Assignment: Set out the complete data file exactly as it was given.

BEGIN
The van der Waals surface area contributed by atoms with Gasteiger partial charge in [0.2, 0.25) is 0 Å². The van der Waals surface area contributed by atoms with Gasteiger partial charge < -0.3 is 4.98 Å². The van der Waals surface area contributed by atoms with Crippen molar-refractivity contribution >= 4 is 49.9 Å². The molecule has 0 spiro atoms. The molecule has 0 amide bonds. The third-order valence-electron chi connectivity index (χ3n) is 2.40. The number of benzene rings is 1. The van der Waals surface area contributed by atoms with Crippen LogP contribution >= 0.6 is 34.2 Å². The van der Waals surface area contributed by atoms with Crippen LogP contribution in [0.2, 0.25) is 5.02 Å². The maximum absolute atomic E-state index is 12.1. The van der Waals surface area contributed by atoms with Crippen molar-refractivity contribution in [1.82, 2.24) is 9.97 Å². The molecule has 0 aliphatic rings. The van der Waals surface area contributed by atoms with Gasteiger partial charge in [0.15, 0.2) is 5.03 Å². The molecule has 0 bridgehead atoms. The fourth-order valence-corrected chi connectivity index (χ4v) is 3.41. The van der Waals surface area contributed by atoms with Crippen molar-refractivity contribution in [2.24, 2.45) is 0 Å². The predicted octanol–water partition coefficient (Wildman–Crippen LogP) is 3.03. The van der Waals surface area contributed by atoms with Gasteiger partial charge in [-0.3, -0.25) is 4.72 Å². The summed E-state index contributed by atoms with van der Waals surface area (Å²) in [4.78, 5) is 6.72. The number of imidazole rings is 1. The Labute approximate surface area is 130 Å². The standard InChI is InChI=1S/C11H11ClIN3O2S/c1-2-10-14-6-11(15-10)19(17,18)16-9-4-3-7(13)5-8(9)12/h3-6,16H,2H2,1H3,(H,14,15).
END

The van der Waals surface area contributed by atoms with Gasteiger partial charge in [0.2, 0.25) is 0 Å². The van der Waals surface area contributed by atoms with Gasteiger partial charge < -0.3 is 4.98 Å². The van der Waals surface area contributed by atoms with Crippen molar-refractivity contribution >= 4 is 49.9 Å². The molecule has 0 spiro atoms. The molecule has 0 amide bonds. The third-order valence-electron chi connectivity index (χ3n) is 2.40. The number of benzene rings is 1. The van der Waals surface area contributed by atoms with Crippen LogP contribution >= 0.6 is 34.2 Å². The van der Waals surface area contributed by atoms with Crippen LogP contribution in [0.2, 0.25) is 5.02 Å². The maximum absolute atomic E-state index is 12.1. The van der Waals surface area contributed by atoms with Crippen molar-refractivity contribution in [1.82, 2.24) is 9.97 Å². The molecule has 0 aliphatic rings. The van der Waals surface area contributed by atoms with Gasteiger partial charge in [0.15, 0.2) is 5.03 Å². The molecule has 0 bridgehead atoms. The fourth-order valence-corrected chi connectivity index (χ4v) is 3.41. The van der Waals surface area contributed by atoms with Crippen molar-refractivity contribution in [2.24, 2.45) is 0 Å². The predicted octanol–water partition coefficient (Wildman–Crippen LogP) is 3.03. The van der Waals surface area contributed by atoms with Gasteiger partial charge in [-0.3, -0.25) is 4.72 Å². The summed E-state index contributed by atoms with van der Waals surface area (Å²) in [4.78, 5) is 6.72. The number of imidazole rings is 1. The Labute approximate surface area is 130 Å². The standard InChI is InChI=1S/C11H11ClIN3O2S/c1-2-10-14-6-11(15-10)19(17,18)16-9-4-3-7(13)5-8(9)12/h3-6,16H,2H2,1H3,(H,14,15).